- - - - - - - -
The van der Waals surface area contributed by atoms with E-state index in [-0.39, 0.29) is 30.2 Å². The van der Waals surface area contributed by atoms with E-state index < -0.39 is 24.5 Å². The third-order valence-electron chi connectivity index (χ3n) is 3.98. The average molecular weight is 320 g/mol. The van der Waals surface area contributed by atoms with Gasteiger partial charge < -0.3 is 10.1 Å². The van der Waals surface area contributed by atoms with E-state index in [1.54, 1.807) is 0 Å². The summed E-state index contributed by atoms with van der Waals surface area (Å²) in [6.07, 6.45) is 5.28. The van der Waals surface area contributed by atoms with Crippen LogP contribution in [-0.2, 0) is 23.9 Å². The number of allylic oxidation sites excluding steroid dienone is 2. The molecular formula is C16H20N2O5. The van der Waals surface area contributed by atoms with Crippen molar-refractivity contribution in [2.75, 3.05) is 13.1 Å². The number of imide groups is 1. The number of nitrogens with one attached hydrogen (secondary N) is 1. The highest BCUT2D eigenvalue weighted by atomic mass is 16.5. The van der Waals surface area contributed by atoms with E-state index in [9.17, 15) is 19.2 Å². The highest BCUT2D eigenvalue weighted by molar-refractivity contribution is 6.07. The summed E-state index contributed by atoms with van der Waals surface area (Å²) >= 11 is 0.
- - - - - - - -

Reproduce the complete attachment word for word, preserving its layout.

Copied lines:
The van der Waals surface area contributed by atoms with E-state index in [-0.39, 0.29) is 30.2 Å². The van der Waals surface area contributed by atoms with E-state index < -0.39 is 24.5 Å². The third-order valence-electron chi connectivity index (χ3n) is 3.98. The average molecular weight is 320 g/mol. The van der Waals surface area contributed by atoms with Gasteiger partial charge < -0.3 is 10.1 Å². The van der Waals surface area contributed by atoms with E-state index in [1.54, 1.807) is 0 Å². The summed E-state index contributed by atoms with van der Waals surface area (Å²) in [6.07, 6.45) is 5.28. The van der Waals surface area contributed by atoms with Crippen LogP contribution in [-0.2, 0) is 23.9 Å². The number of allylic oxidation sites excluding steroid dienone is 2. The molecular formula is C16H20N2O5. The van der Waals surface area contributed by atoms with Crippen molar-refractivity contribution in [2.75, 3.05) is 13.1 Å². The number of imide groups is 1. The number of nitrogens with one attached hydrogen (secondary N) is 1. The highest BCUT2D eigenvalue weighted by atomic mass is 16.5. The van der Waals surface area contributed by atoms with E-state index in [9.17, 15) is 19.2 Å². The highest BCUT2D eigenvalue weighted by molar-refractivity contribution is 6.07. The summed E-state index contributed by atoms with van der Waals surface area (Å²) >= 11 is 0.